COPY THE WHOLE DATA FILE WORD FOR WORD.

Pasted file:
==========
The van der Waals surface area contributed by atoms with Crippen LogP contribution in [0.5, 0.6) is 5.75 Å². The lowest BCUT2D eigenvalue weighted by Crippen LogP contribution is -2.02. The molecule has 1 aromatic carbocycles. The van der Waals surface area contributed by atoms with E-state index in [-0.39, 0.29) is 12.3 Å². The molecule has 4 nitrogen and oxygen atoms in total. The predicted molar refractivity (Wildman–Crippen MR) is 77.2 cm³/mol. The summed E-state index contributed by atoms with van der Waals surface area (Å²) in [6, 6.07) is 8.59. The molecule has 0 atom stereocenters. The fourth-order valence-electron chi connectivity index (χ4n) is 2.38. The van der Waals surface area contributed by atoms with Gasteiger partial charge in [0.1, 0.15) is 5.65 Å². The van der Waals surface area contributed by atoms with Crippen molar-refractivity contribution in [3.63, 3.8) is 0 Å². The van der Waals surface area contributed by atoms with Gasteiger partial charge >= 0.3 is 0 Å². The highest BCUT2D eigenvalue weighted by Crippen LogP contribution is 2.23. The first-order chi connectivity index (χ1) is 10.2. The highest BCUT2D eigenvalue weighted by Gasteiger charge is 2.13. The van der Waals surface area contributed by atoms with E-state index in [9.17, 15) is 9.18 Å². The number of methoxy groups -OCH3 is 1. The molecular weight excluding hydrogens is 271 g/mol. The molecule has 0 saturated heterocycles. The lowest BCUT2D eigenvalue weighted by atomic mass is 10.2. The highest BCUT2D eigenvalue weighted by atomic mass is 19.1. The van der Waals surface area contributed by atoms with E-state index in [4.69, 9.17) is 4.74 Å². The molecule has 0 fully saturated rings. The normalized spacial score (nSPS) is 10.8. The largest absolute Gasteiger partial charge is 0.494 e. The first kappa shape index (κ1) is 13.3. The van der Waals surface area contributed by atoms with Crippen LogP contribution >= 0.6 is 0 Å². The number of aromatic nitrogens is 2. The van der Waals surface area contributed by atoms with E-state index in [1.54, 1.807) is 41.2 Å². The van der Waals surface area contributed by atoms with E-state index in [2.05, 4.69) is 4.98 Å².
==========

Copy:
The van der Waals surface area contributed by atoms with Crippen LogP contribution in [0.5, 0.6) is 5.75 Å². The lowest BCUT2D eigenvalue weighted by Crippen LogP contribution is -2.02. The molecule has 1 aromatic carbocycles. The van der Waals surface area contributed by atoms with E-state index in [-0.39, 0.29) is 12.3 Å². The molecule has 4 nitrogen and oxygen atoms in total. The predicted molar refractivity (Wildman–Crippen MR) is 77.2 cm³/mol. The summed E-state index contributed by atoms with van der Waals surface area (Å²) in [6, 6.07) is 8.59. The molecule has 0 atom stereocenters. The fourth-order valence-electron chi connectivity index (χ4n) is 2.38. The van der Waals surface area contributed by atoms with Gasteiger partial charge in [0.1, 0.15) is 5.65 Å². The van der Waals surface area contributed by atoms with Crippen molar-refractivity contribution in [3.63, 3.8) is 0 Å². The van der Waals surface area contributed by atoms with Gasteiger partial charge >= 0.3 is 0 Å². The highest BCUT2D eigenvalue weighted by Crippen LogP contribution is 2.23. The first-order chi connectivity index (χ1) is 10.2. The highest BCUT2D eigenvalue weighted by Gasteiger charge is 2.13. The van der Waals surface area contributed by atoms with E-state index in [9.17, 15) is 9.18 Å². The number of methoxy groups -OCH3 is 1. The molecular weight excluding hydrogens is 271 g/mol. The molecule has 0 saturated heterocycles. The lowest BCUT2D eigenvalue weighted by atomic mass is 10.2. The highest BCUT2D eigenvalue weighted by atomic mass is 19.1. The van der Waals surface area contributed by atoms with E-state index in [4.69, 9.17) is 4.74 Å². The molecule has 0 fully saturated rings. The normalized spacial score (nSPS) is 10.8. The largest absolute Gasteiger partial charge is 0.494 e. The first kappa shape index (κ1) is 13.3. The van der Waals surface area contributed by atoms with Crippen LogP contribution >= 0.6 is 0 Å². The number of aromatic nitrogens is 2. The van der Waals surface area contributed by atoms with E-state index in [1.54, 1.807) is 41.2 Å². The van der Waals surface area contributed by atoms with E-state index in [2.05, 4.69) is 4.98 Å².